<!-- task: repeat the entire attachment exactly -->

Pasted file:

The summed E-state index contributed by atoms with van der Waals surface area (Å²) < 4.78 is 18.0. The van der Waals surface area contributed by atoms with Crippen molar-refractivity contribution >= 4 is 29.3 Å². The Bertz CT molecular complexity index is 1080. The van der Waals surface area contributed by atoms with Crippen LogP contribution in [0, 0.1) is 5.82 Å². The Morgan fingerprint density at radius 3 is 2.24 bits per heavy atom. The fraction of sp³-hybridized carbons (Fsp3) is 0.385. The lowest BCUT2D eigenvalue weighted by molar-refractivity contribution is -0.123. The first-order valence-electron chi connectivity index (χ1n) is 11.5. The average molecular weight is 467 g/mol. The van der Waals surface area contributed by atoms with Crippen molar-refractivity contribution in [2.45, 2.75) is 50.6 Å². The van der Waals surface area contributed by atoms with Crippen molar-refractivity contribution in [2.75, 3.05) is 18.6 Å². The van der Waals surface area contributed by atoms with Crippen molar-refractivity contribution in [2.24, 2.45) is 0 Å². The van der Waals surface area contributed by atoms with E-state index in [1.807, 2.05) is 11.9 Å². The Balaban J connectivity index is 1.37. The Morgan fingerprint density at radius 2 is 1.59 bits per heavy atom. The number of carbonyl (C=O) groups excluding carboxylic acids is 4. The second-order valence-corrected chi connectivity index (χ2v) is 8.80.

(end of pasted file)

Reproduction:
The summed E-state index contributed by atoms with van der Waals surface area (Å²) < 4.78 is 18.0. The van der Waals surface area contributed by atoms with Crippen molar-refractivity contribution >= 4 is 29.3 Å². The Bertz CT molecular complexity index is 1080. The van der Waals surface area contributed by atoms with Crippen LogP contribution in [0, 0.1) is 5.82 Å². The Morgan fingerprint density at radius 3 is 2.24 bits per heavy atom. The fraction of sp³-hybridized carbons (Fsp3) is 0.385. The lowest BCUT2D eigenvalue weighted by molar-refractivity contribution is -0.123. The first-order valence-electron chi connectivity index (χ1n) is 11.5. The average molecular weight is 467 g/mol. The van der Waals surface area contributed by atoms with Crippen molar-refractivity contribution in [2.45, 2.75) is 50.6 Å². The van der Waals surface area contributed by atoms with Crippen molar-refractivity contribution in [2.75, 3.05) is 18.6 Å². The van der Waals surface area contributed by atoms with Crippen molar-refractivity contribution in [2.24, 2.45) is 0 Å². The van der Waals surface area contributed by atoms with E-state index in [1.807, 2.05) is 11.9 Å². The Balaban J connectivity index is 1.37. The Morgan fingerprint density at radius 2 is 1.59 bits per heavy atom. The number of carbonyl (C=O) groups excluding carboxylic acids is 4. The second-order valence-corrected chi connectivity index (χ2v) is 8.80.